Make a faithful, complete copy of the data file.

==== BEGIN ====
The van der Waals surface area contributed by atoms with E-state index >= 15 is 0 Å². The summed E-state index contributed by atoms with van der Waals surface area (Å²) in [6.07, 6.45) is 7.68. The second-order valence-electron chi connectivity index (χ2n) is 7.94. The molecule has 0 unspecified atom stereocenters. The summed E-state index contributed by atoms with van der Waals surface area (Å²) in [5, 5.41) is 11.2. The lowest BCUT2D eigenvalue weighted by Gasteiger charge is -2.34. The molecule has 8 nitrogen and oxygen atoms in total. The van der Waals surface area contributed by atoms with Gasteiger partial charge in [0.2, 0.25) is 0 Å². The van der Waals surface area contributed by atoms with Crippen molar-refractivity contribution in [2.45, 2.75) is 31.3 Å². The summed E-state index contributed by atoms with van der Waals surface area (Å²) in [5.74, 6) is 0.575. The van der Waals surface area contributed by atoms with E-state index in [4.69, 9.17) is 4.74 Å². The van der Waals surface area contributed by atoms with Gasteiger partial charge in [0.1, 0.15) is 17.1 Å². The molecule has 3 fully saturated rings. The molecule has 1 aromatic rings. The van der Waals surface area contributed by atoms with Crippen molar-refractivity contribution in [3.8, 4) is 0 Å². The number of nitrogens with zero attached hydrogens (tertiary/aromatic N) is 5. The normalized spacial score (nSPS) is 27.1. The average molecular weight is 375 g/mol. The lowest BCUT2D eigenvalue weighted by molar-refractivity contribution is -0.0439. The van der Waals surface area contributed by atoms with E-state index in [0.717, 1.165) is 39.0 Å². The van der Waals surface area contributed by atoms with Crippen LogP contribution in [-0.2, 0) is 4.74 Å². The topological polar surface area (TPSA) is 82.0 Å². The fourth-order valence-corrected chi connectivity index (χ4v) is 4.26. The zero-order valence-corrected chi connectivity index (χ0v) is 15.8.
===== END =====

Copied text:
The van der Waals surface area contributed by atoms with E-state index >= 15 is 0 Å². The summed E-state index contributed by atoms with van der Waals surface area (Å²) in [6.07, 6.45) is 7.68. The second-order valence-electron chi connectivity index (χ2n) is 7.94. The molecule has 0 unspecified atom stereocenters. The summed E-state index contributed by atoms with van der Waals surface area (Å²) in [5, 5.41) is 11.2. The lowest BCUT2D eigenvalue weighted by Gasteiger charge is -2.34. The molecule has 8 nitrogen and oxygen atoms in total. The van der Waals surface area contributed by atoms with Gasteiger partial charge in [0.2, 0.25) is 0 Å². The van der Waals surface area contributed by atoms with Crippen molar-refractivity contribution in [2.45, 2.75) is 31.3 Å². The summed E-state index contributed by atoms with van der Waals surface area (Å²) in [5.74, 6) is 0.575. The van der Waals surface area contributed by atoms with E-state index in [4.69, 9.17) is 4.74 Å². The van der Waals surface area contributed by atoms with Gasteiger partial charge in [0.1, 0.15) is 17.1 Å². The molecule has 3 fully saturated rings. The molecule has 1 aromatic rings. The van der Waals surface area contributed by atoms with Crippen molar-refractivity contribution in [3.8, 4) is 0 Å². The number of nitrogens with zero attached hydrogens (tertiary/aromatic N) is 5. The normalized spacial score (nSPS) is 27.1. The average molecular weight is 375 g/mol. The lowest BCUT2D eigenvalue weighted by molar-refractivity contribution is -0.0439. The van der Waals surface area contributed by atoms with E-state index in [0.717, 1.165) is 39.0 Å². The van der Waals surface area contributed by atoms with Crippen LogP contribution in [-0.2, 0) is 4.74 Å². The topological polar surface area (TPSA) is 82.0 Å². The fourth-order valence-corrected chi connectivity index (χ4v) is 4.26. The zero-order valence-corrected chi connectivity index (χ0v) is 15.8.